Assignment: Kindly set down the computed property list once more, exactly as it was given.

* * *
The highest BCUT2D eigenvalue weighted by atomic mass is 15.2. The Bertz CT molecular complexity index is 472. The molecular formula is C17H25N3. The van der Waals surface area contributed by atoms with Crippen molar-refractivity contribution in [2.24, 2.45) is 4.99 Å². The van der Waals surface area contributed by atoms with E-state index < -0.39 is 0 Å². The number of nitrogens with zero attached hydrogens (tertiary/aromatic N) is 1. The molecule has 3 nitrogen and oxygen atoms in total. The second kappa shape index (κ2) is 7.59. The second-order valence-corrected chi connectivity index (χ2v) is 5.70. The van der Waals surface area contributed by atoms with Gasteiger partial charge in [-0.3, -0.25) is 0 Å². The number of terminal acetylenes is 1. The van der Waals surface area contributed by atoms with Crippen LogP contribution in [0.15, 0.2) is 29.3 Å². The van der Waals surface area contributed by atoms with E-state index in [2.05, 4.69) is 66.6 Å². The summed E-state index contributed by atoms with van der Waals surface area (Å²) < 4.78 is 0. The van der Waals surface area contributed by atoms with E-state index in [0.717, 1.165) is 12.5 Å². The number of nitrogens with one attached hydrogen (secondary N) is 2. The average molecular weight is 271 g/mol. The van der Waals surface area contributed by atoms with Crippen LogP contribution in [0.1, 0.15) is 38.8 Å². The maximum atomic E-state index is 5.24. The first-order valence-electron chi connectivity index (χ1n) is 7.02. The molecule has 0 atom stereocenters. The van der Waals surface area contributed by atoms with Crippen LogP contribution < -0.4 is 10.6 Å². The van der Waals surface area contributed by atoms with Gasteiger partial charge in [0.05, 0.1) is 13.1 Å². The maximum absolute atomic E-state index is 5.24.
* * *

The highest BCUT2D eigenvalue weighted by atomic mass is 15.2. The Bertz CT molecular complexity index is 472. The molecular formula is C17H25N3. The van der Waals surface area contributed by atoms with Crippen molar-refractivity contribution in [2.24, 2.45) is 4.99 Å². The van der Waals surface area contributed by atoms with E-state index < -0.39 is 0 Å². The number of nitrogens with zero attached hydrogens (tertiary/aromatic N) is 1. The molecule has 3 nitrogen and oxygen atoms in total. The second kappa shape index (κ2) is 7.59. The second-order valence-corrected chi connectivity index (χ2v) is 5.70. The van der Waals surface area contributed by atoms with Gasteiger partial charge in [-0.3, -0.25) is 0 Å². The number of terminal acetylenes is 1. The van der Waals surface area contributed by atoms with Crippen LogP contribution in [0.15, 0.2) is 29.3 Å². The van der Waals surface area contributed by atoms with E-state index in [2.05, 4.69) is 66.6 Å². The summed E-state index contributed by atoms with van der Waals surface area (Å²) < 4.78 is 0. The van der Waals surface area contributed by atoms with E-state index in [0.717, 1.165) is 12.5 Å². The number of nitrogens with one attached hydrogen (secondary N) is 2. The average molecular weight is 271 g/mol. The van der Waals surface area contributed by atoms with Crippen LogP contribution in [0.1, 0.15) is 38.8 Å². The maximum atomic E-state index is 5.24. The first-order valence-electron chi connectivity index (χ1n) is 7.02. The molecule has 0 atom stereocenters. The van der Waals surface area contributed by atoms with Crippen LogP contribution < -0.4 is 10.6 Å². The van der Waals surface area contributed by atoms with Gasteiger partial charge in [0.05, 0.1) is 13.1 Å². The maximum absolute atomic E-state index is 5.24.